Madelynn Taylor is a 74-year-old US — United States — Navy veteran who met Jean Mixner in 1995, and married her in California in 2008, but all hell broke loose when Jean died in 2012.
Taylor, who had Jean cremated, decided that when she dies, she’d like to be buried in Idaho’s Veterans Cemetery and have Jean’s ashes interred with her, but the state has said she cannot do that because same-sex marriage is illegal in Idaho.
Taylor contacted Idaho Veterans Cemetery last fall to reserve a single plot for both she and her wife, but was told that they could not be buried together; now, it’s not an issue of space, because Taylor will also be cremated when the time comes and the two urns could easily fit in the same niche in the cemetery. It’s a simple question of ‘recognition.’ Since the Idaho state constitution bans same-sex marriage the state doesn’t recognize Taylor and Mixner as a married couple, and since the state refuses the recognize them as such, the state cemetery is following suit, and refusing to honor Taylor’s request, saying they must abide by the Idaho state constitution.
“I'm not surprised. I've been discriminated against for 70 years, and they might as well discriminate against me in death as well as life." — Madelynn Taylor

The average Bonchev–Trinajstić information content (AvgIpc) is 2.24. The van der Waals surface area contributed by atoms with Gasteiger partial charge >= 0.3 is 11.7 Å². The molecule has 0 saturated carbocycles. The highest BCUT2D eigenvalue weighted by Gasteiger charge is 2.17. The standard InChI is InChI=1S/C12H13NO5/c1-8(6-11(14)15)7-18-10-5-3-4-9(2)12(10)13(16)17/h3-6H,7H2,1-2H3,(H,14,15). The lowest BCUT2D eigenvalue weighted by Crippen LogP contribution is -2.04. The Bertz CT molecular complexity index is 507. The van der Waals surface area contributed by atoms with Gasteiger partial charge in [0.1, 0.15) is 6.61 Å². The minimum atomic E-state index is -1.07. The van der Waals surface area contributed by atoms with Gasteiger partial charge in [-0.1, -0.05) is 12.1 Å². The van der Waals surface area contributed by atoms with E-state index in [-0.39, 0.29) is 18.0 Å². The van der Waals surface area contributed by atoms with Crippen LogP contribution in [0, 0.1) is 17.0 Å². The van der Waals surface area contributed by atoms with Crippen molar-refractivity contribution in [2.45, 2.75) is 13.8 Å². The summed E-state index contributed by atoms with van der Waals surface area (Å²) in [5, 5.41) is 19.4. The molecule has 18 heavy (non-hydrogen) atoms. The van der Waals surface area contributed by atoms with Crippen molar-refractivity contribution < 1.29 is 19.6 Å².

Madelynn Taylor spent six years in the Navy before being dishonorably discharged under Don't Ask Don't Tell [DADT] when her superiors learned she was gay; she had that amended to an honorable discharge following the repeal of DADT.
To be clear, however, both Taylor and Mixner could be buried together in a national military cemetery — because their marriage is federally recognized — but Taylor wants to be buried in Boise where there are family close by.
Madelynn Taylor has chosen to go public with her story in the hope it will move legislators to act, and she has joined the Add The Four Words — a campaign to add the words ‘sexual orientation’ and ‘gender identity’ to Idaho’s Human Rights Act. The group has been holding silent protests in the Idaho capitol building since 2010 and Madelynn Taylor was even arrested as one of those protests last month.
But Madelynn Taylor may have the last word on the subject, because, if legislators don’t act before she dies, she has asked a friend to hold onto both their ashes so that they can be interred together when Idaho’s ban on same-sex marriage finally comes to an end.
And it will. Idaho will, one day, sooner rather than later, recognize that Madelynn Taylor and Jean Mixner were a married couple and deserved to be treated as such in life, and in death.
“I'm a stroke waiting to happen. I don't see where the ashes of a couple old lesbians is going to hurt anyone.” — Madelynn Taylor
It shouldn’t make a difference at all.